What: 28th annual Concilio Recognition Dinner/Dance and Scholarship Fundraiser
When: 5:30 p.m. Saturday, featuring dinner, awards, raffle and dance
Where: Waite Hall, Yolo County Fairgrounds
Tickets: $30 each; call 530-758-2331 or purchase at the door
The 28th annual Concilio Dinner/Dance and Scholarship Fundraiser — which draws 400-some participants each year — will recognize several local educators and community leaders as well as several high-performing high school students. The event is Saturday at the Yolo County Fairgrounds in Woodland.
“This year we will be honoring Bob Bockwinkel and Jerry Kaneko with our Board of Directors Award,” said organizer Rick Gonzales Jr., whose tireless efforts over many years have made the event a local tradition.
“Did you know that Bob is a former WWE (World Wrestling Entertainment) referee?” Gonzales asked.
Bockwinkel is a Davis Realtor who is better known for his role as a community leader with the Odd Fellows, the Davis Democratic Club and most of all for his efforts to organize an annual food drive that nets thousands of pounds of edibles that are donated to a food bank.
“Bob gets 75 to 100 volunteers that go around and help pick up all those donations,” Gonzales said, with admiration.
Kaneko grew up in French Camp, near Stockton, was sent to an internment camp for Japanese-Americans during World War II, then went to Ann Arbor, Mich., where he worked as a houseboy at a hotel. (Japanese-Americans who were not living in the Western states were not interned.)
Kaneko joined the U.S. Army and served with the American military in Japan as the war ended, then he returned to Midwest and enrolled at Michigan State. Kaneko eventually came to UC Davis as a veterinary school student, and eventually became a professor. He also was elected to the Davis City Council.
Other honorees include Derek Brothers, principal of Holmes Junior High in Davis.
“Derek has built a culture that is welcoming to all students, with high standards in behavior and academic achievement,” Gonzales said. “Just as important, kids like being at Holmes. They are excited to learn,” he added, noting that Holmes has posted higher and higher scores in the state’s Academic Performance Index since Brothers became principal, and recently became the first junior high school in Davis to score an Academic Performance Index ranking over 900.
Also receiving recognition will be Rep. John Garamendi, whose district has been redrawn to include Davis.
“He’s already made an impact in Davis,” Gonzales said. “And we’re pleased that he’s interested in our Latino community.”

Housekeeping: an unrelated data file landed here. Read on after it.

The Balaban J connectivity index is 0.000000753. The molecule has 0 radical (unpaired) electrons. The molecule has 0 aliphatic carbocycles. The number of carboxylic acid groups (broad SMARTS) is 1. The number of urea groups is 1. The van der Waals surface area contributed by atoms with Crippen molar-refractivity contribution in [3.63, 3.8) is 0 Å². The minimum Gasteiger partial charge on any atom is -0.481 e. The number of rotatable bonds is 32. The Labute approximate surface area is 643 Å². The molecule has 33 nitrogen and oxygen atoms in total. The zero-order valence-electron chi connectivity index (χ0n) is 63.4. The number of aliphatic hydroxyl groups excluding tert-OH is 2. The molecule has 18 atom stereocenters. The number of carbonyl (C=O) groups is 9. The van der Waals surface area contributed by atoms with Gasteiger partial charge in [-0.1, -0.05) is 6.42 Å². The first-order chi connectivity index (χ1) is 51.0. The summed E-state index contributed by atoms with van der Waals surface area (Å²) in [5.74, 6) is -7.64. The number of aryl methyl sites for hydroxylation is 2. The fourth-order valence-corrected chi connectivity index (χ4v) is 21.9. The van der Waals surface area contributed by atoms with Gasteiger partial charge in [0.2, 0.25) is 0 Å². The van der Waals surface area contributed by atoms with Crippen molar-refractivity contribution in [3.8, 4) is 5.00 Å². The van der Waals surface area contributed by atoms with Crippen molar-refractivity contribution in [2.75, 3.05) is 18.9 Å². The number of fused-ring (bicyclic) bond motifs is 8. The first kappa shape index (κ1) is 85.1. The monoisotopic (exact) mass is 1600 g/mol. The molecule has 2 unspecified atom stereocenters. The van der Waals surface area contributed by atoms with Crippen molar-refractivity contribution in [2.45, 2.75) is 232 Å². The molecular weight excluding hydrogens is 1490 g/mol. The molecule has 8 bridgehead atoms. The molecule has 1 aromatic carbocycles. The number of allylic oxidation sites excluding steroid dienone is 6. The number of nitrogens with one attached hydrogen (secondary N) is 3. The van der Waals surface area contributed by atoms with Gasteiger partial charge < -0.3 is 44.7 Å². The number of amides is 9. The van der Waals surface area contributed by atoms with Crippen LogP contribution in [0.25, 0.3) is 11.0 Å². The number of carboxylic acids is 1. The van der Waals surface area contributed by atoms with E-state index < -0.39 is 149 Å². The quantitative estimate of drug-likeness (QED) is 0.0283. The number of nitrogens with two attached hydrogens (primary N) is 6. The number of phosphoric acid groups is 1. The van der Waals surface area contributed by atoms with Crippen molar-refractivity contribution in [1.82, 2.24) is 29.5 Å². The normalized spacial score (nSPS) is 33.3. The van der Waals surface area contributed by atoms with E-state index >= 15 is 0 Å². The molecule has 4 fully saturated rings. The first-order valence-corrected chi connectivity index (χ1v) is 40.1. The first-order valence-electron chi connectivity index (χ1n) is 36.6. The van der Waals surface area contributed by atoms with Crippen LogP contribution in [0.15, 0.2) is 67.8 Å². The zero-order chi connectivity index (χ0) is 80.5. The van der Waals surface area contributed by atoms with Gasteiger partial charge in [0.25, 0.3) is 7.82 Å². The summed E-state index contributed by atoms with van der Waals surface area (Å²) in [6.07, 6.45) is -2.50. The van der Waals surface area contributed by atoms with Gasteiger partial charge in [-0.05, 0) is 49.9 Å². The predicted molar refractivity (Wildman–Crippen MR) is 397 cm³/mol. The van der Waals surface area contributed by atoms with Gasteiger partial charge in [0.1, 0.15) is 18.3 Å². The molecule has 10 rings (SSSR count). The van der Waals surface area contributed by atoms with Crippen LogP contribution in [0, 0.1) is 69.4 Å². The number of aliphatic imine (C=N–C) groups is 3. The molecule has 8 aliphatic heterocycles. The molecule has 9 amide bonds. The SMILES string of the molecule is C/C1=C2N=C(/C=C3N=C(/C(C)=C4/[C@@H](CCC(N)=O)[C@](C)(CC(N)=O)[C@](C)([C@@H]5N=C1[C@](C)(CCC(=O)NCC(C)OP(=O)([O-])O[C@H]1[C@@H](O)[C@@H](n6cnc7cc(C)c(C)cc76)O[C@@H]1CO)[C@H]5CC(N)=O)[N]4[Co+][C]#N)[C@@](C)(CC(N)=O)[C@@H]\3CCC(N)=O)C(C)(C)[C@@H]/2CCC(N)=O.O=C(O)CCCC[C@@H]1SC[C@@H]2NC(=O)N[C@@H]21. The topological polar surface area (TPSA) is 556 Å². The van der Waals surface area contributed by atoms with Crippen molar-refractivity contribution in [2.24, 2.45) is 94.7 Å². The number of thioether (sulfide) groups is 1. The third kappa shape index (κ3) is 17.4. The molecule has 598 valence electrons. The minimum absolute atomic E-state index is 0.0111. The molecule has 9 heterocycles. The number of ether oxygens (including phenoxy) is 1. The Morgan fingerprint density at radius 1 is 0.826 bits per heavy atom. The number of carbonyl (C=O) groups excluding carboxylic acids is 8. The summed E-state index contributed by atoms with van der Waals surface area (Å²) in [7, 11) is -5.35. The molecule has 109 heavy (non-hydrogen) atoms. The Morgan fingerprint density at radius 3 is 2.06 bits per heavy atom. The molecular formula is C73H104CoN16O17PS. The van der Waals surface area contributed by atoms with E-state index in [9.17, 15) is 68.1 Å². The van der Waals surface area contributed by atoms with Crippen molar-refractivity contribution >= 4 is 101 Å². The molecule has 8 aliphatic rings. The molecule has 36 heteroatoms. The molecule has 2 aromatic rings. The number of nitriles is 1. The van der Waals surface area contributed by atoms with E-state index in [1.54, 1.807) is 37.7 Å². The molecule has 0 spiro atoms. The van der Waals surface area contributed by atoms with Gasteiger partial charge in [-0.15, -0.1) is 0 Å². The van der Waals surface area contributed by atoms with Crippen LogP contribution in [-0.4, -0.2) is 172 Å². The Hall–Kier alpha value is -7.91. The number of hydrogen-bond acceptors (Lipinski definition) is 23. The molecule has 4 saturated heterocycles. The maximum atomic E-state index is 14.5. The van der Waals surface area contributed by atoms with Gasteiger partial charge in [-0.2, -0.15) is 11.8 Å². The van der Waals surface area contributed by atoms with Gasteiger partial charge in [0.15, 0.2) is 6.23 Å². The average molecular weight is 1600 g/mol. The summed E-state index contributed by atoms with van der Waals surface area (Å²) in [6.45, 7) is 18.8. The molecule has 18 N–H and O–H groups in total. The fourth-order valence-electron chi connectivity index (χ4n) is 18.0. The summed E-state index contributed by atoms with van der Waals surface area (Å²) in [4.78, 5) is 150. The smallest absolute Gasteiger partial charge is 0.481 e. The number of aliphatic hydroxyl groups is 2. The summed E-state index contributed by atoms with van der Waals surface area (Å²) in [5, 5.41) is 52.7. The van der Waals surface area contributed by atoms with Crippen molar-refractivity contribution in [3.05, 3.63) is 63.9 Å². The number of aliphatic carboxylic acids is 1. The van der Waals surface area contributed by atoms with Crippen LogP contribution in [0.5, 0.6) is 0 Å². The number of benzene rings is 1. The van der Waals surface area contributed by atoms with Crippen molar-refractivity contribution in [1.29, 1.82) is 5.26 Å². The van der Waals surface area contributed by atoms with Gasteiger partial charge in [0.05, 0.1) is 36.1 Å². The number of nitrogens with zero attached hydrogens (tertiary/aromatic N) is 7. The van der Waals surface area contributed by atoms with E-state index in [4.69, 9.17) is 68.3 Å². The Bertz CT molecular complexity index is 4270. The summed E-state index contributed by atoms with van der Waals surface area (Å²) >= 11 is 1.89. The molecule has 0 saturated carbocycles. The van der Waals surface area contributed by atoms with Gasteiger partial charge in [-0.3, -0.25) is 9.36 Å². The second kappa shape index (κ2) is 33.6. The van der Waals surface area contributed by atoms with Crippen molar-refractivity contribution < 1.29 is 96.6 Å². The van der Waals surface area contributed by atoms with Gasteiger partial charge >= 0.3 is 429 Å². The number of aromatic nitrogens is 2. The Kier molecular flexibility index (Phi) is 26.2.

Other honorees include Dr. Jason Auriemma of CommuniCare Health Centers, who learned Spanish so he could work with a broader cross-section of local patients; Ricardo Carrillo, who works at Davis Waste Removal and also operates a longtime boxing program in Woodland that brought along notable local talents including Loreto Garza and Vicente Escobedo; Crescencio Acevedo, who was one of the originators of the Mexican American Concilio of Yolo County in 1970; Elodia Lampkin of the Woodland school district, who wrote a widely used manual for teachers working with students who are English learners; and Edgar Lampkin of the Yolo County Office of Education, who also chairs the Yolo Family Resource Center board.
The Davis High students being recognized at the dinner are Brendi Patiño and Manny Guerrero.
“Brendi is a top student; she would like to get a master’s degree as a genetics nurse,” Gonzales said. “She would also like to serve in the military, and eventually work in a hospital.
“Manny was home-schooled until the seventh grade. He’s a writer; he wrote a science fiction book when he was in the sixth grade. He is very academically motivated, and he is a pitcher on the Davis High baseball team. He wants to go to Cal Poly, and own his own business.”
Other students from high schools around Yolo County will be honored as well.
The Concilio’s annual effort to raise money and award scholarships to dozens of Yolo County students has been Gonzales’ passion for years.
“We started with two scholarships in 2000, and we’ve now given a total of 575 scholarships over the years,” he said. “I’m shooting for 55 scholarships this year. There are tough times to be asking people to donate money, and I understand that. But people really support us.”
The energetic Gonzales, who retired from his teaching job several years ago, added that the scholarships are important because “these students have worked very hard, gotten good grades. And now they’re going to get a special night at our annual dinner, where they are the highlight of the whole evening.
“When I get all 14 students who are being recognized up there on stage, and the whole audience stands up and applauds … they’re very appreciative. Kids need to be congratulated and feel special. Because they are special. And we encourage them to think about giving back to the community once they get back from college.
“Let me also say something about my dad, who passed away in 2004,” Gonzales said. “He was one of the founders of the Concilio, and we still have an ad in our program honoring him, and also for Mel Trujillo, who was a Concilio board member, and Mary Lou Hernandez, who was a native Davisite who encouraged me to join a lot of local groups. We like to honor those who have gone before us, and who made a difference in the Latino community.”
— Reach Jeff Hudson at email@example.com or 530-747-8055.